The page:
How Disney teaches contempt for dads

How Disney teaches contempt for dads, by Naomi Schaefer Riley.

Every 3.24 minutes, a dad acts like a buffoon.

That’s the conclusion of a small study done by a student at Brigham Young University after watching eight hours of the two most popular Disney “tween” shows featuring families. …

A 2001 study … found that the number of times a mother told a joke at the father’s expense increased from 1.80 times per episode in the 1950s to 4.29 times per episode in 1990.

But what’s interesting about the new research is that the author, Savannah Keenan, also looked at the reaction of the children on screen to their fathers’ displays of cluelessness. At least half the time, children reacted “negatively” to these displays — by rolling their eyes, making fun of Dad, criticizing him, walking away while he’s talking or otherwise expressing their annoyance.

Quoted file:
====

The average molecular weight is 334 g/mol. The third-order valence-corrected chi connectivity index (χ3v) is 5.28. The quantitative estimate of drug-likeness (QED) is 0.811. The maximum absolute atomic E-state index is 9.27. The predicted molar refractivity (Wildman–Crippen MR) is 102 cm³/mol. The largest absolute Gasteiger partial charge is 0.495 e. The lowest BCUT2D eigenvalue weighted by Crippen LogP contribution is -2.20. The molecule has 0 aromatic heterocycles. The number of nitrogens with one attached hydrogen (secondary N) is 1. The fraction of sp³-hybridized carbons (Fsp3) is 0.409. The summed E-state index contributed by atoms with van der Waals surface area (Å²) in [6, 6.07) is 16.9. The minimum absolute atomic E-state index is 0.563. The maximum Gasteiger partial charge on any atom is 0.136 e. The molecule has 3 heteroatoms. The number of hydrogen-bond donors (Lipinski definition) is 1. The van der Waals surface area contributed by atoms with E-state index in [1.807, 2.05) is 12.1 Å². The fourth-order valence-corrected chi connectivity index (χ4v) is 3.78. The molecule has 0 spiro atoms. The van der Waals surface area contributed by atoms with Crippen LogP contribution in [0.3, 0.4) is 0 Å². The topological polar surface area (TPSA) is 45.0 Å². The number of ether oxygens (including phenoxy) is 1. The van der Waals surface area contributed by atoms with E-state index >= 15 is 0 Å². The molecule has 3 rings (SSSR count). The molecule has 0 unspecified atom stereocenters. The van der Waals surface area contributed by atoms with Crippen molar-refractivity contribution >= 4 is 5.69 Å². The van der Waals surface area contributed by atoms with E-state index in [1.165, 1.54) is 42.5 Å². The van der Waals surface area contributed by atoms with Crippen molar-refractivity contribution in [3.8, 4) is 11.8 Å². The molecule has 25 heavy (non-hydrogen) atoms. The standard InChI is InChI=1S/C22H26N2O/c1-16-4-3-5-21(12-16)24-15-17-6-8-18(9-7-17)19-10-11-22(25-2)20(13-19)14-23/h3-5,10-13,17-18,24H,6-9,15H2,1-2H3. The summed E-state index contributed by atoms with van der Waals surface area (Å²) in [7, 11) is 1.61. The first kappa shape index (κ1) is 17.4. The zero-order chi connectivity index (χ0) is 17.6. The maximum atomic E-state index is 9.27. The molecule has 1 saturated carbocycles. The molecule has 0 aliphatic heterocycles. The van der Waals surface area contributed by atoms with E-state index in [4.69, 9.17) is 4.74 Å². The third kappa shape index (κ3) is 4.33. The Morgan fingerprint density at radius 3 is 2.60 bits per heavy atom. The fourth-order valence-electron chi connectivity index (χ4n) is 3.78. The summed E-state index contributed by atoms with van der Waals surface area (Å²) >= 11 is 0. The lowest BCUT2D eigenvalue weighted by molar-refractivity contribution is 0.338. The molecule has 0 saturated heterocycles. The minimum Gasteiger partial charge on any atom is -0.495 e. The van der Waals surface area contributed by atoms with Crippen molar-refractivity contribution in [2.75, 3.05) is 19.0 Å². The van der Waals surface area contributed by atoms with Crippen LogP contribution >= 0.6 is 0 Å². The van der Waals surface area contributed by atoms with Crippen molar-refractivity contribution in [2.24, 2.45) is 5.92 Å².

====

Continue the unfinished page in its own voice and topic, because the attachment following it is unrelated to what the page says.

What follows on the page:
This behavior, especially on Disney shows, has become the norm to such a degree that parents regularly tell me they don’t allow their children to watch the channel. There’s no sex or violence — but there’s only so many times they want their children to watch their counterparts on screen ignore, insult or pretend to humor their parents for laughs. …

Maybe the problem isn’t simply that men are portrayed as bumbling. Women in popular culture — and also in journalism — are portrayed as the people who can do it all. They’re showing how it’s possible to juggle careers and children, all without missing a beat. Can you imagine a popular comedy in which a woman really is falling down on the job? …

The question is if women are really superwomen, how are men supposed to be anything but buffoons?